If I Fall, If I Die by Michael ChristieIf I Fall, If I Die by Michael Christie

If I Fall, If I Die

byMichael Christie

Paperback | September 15, 2015

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"A sweet coming-of-age story... but Christie goes further, adding to the mix a Hardy Boys-style mystery about bootlegged alcohol, pet wolves that never forget a human scent, and generally shady goings-on in abandoned grain elevators... Compelling." The Globe and Mail 

     Will has never been Outside, at least not that he can remember. For most of his young life he has lived happily Inside with his mother, Diane, a fiercely loving yet wildly eccentric agoraphobe who drowns in panic at the thought of opening the front door. Then, one day, Will ventures Outside clad in a protective helmet and braces himself for danger. What he finds instead will set him on an unexpected journey of discovery.
     Will embraces the Outside and his newfound freedom with enthusiasm, and he eventually befriends Jonah, a quiet Native boy who introduces him to the most reckless and exhilarating activity he's ever seen: skateboarding. Even as Diane's fears intensify, Will finds his own fears fading and his body hardening with each new bruise, scrape, and fall. But life Outside quickly grows complicated, and Diane finds herself grappling with her greatest fear: will she be brave enough to save her son?
     Full of dazzling prose and irresistible characters, If I Fall, If I Die is a beautifully tender and unforgettable story.
MICHAEL CHRISTIE's debut book of fiction, The Beggar's Garden, was longlisted for the Scotiabank Giller Prize, a finalist for the Writers' Trust Prize for Fiction, and won the Vancouver Book Award. Prior to earning an MFA from the University of British Columbia, he was a sponsored skateboarder and travelled throughout the world skatebo...
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Title:If I Fall, If I DieFormat:PaperbackDimensions:336 pages, 8 × 5.2 × 0.9 inPublished:September 15, 2015Publisher:McClelland & StewartLanguage:English

The following ISBNs are associated with this title:

ISBN - 10:0771022425

ISBN - 13:9780771022425

Reviews

Rated 5 out of 5 by from Great Characters This was a quick read and I enjoyed the characters in the book.
Date published: 2016-12-17
Rated 5 out of 5 by from highlight of the season Witty, clever, and expressed with clarity. This is a very bright and refreshing book and I was sad to put it down.
Date published: 2016-11-19
Rated 5 out of 5 by from Great read I wish there was more on the agoraphobia askPect but either way this is a great read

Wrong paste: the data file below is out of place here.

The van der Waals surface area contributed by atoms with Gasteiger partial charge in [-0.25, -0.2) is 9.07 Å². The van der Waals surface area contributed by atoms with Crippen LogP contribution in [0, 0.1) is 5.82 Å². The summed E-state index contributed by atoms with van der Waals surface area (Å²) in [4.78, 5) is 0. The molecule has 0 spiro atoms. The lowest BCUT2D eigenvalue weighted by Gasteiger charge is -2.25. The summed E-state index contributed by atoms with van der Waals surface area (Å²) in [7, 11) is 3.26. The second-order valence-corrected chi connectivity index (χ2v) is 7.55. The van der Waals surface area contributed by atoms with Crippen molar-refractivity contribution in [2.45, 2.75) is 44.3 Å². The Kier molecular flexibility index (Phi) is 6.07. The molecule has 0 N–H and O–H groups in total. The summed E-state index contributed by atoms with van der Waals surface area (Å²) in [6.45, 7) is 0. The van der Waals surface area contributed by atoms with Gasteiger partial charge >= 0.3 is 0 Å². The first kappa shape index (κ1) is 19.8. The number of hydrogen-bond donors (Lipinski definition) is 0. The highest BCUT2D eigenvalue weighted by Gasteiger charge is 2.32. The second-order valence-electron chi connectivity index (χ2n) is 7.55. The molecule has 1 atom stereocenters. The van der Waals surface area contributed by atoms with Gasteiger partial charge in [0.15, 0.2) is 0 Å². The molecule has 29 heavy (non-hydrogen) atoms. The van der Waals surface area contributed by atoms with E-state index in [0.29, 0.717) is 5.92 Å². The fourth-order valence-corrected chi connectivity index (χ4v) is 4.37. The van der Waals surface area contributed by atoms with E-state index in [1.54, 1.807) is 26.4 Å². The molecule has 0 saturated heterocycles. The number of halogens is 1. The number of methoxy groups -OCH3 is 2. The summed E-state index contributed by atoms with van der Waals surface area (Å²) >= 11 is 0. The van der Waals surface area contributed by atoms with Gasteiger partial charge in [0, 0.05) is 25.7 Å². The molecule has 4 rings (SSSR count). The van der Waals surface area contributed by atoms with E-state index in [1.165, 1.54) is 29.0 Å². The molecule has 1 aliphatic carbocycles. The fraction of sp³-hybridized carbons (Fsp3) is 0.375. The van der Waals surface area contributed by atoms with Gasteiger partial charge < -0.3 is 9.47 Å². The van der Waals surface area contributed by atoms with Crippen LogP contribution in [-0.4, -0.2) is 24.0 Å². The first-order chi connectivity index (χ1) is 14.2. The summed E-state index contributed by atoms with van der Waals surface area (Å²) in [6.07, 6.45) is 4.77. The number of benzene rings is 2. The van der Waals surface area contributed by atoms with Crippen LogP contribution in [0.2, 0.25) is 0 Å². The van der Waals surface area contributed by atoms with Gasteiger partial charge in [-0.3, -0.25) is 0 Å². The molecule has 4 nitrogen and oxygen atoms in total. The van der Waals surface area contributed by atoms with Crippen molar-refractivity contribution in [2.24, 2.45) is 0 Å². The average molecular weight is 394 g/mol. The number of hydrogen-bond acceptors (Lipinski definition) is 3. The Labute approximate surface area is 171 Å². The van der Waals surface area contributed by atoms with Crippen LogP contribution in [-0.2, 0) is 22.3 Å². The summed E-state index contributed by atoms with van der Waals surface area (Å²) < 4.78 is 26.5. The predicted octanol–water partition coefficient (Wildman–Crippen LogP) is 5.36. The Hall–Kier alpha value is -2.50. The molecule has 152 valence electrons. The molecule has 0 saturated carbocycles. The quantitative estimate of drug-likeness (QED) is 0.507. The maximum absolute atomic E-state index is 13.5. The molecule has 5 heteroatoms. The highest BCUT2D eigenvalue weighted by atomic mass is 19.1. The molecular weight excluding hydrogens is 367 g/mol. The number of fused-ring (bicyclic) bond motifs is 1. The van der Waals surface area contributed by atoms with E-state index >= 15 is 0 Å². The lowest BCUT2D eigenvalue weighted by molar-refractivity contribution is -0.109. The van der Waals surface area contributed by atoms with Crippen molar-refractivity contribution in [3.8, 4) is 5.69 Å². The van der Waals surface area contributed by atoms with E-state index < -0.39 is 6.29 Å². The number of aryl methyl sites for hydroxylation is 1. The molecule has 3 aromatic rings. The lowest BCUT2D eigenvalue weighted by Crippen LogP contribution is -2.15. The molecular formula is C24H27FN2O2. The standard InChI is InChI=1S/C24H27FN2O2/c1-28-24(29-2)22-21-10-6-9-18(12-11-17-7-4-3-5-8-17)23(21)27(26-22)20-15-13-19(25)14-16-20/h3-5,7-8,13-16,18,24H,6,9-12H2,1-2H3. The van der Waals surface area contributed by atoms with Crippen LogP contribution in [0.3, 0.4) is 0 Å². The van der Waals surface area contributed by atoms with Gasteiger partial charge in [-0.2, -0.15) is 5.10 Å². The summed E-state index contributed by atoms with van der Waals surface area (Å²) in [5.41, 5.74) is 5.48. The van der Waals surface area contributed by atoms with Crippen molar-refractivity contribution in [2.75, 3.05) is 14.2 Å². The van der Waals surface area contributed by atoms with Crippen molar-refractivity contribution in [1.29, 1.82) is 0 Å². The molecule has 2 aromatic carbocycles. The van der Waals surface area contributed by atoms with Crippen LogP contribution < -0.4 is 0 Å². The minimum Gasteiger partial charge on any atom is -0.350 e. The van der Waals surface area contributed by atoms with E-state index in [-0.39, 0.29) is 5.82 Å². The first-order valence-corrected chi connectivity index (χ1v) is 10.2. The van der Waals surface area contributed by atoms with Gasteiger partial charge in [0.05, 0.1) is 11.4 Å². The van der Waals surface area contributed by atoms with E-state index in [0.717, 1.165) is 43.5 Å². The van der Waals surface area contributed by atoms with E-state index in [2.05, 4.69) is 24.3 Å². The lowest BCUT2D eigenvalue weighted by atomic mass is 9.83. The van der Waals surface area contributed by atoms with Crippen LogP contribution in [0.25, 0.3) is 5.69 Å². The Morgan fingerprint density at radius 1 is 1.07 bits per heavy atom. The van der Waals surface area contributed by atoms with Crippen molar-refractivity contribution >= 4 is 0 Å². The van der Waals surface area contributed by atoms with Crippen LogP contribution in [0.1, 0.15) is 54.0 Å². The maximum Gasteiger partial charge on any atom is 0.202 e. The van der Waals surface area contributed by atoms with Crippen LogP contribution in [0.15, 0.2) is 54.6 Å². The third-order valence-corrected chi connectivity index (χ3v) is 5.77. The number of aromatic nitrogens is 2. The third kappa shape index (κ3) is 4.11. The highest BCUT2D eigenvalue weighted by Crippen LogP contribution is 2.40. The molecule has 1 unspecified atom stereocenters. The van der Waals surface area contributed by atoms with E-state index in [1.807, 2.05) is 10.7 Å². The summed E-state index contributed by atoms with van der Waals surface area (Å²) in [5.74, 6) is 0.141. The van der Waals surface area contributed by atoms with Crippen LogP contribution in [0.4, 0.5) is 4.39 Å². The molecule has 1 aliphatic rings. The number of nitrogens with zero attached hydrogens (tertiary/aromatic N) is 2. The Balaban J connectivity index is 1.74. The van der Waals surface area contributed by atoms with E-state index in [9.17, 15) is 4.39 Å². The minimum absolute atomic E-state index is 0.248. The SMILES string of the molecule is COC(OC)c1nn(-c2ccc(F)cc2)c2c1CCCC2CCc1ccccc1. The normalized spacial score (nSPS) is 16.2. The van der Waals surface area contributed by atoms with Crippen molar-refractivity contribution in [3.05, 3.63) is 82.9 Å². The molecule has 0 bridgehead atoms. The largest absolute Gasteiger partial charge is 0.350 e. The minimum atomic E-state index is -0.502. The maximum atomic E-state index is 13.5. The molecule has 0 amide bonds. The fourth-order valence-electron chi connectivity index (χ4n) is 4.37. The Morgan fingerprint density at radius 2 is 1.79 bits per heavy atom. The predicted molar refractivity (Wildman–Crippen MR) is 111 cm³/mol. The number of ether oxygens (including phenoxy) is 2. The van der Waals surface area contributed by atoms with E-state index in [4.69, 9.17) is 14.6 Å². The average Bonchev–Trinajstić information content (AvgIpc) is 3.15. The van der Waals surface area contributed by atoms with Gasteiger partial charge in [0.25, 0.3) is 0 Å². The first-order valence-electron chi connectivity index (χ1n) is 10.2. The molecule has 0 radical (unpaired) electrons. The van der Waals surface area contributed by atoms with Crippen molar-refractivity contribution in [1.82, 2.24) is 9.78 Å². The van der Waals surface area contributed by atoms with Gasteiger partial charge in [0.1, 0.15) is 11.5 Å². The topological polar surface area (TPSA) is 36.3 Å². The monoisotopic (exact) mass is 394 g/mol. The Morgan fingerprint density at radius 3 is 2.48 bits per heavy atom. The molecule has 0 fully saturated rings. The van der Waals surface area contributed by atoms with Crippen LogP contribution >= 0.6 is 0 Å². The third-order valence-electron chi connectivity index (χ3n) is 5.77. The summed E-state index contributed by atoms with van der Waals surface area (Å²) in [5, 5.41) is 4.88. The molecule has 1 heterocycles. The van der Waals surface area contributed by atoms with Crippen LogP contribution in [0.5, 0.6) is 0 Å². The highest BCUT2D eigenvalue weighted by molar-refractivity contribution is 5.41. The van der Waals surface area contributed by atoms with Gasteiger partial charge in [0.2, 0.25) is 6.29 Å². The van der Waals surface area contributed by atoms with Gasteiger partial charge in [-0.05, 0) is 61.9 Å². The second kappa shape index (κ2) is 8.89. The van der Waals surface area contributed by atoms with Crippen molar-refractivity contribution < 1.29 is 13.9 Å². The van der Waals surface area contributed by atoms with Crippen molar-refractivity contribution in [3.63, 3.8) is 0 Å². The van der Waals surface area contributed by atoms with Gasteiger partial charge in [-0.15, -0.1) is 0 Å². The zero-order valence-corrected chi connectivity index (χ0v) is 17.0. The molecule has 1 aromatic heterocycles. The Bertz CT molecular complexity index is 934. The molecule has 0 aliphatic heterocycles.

Date published: 2016-11-19
Rated 5 out of 5 by from What is there to fear Diane Cardiel has agoraphobia, and hasn't been outside in years. She is subject to panic attacks and sees everything as dangerous. She has passed these fears along to her son Will who has also remained indoors for the past eight years. He decided for himself that it was easier to go along with staying inside than to go out and upset his mother. Now that he's twelve, he decides to go outside and investigate a bang/explosion at the front of his house. This leads to a meeting with a boy, Marcus, about the same age as himself, followed by a rash of excursions outside. After a short time, Will determines that it's time for him to attend school where he makes a friend, Josuah and he continues to inquire about the now missing Marcus. This has lead him to question all that his mother has told him. Since he's spent all his time alone or with his mother, he hasn't formed relationships with any others and has to figure out this new world by himself. To complicate matters, he also has to figure out the girl thing. Will has no idea who to trust and what to expect from the outside world. He doesn't know what is reasonable to try and what is too risky. Things that would normally be learned over years of trial and error, he has to learn in a crash course before he gets himself in too deeply or dangerously. Throughout the book, I was nagged by the question of the transfer of the mother's mental health issues being transferred or impressed up the child. How does one deal with such a situation. I was rooting for Diane, I was eager to learn whether the impact of Will's ventures outside would have an impact on her. The story is told from both their perspectives which I felt was a good approach. This is a situation that affects both of them, though in very different ways. It wasn't touched on much, but it was interesting to see how the outside responded to Diane's situation. I really enjoyed this story and look forward to more novels by debut author Michael Christie. If you enjoyed Room by Emma Donoghue you'll probably enjoy If I Fall, If I Die.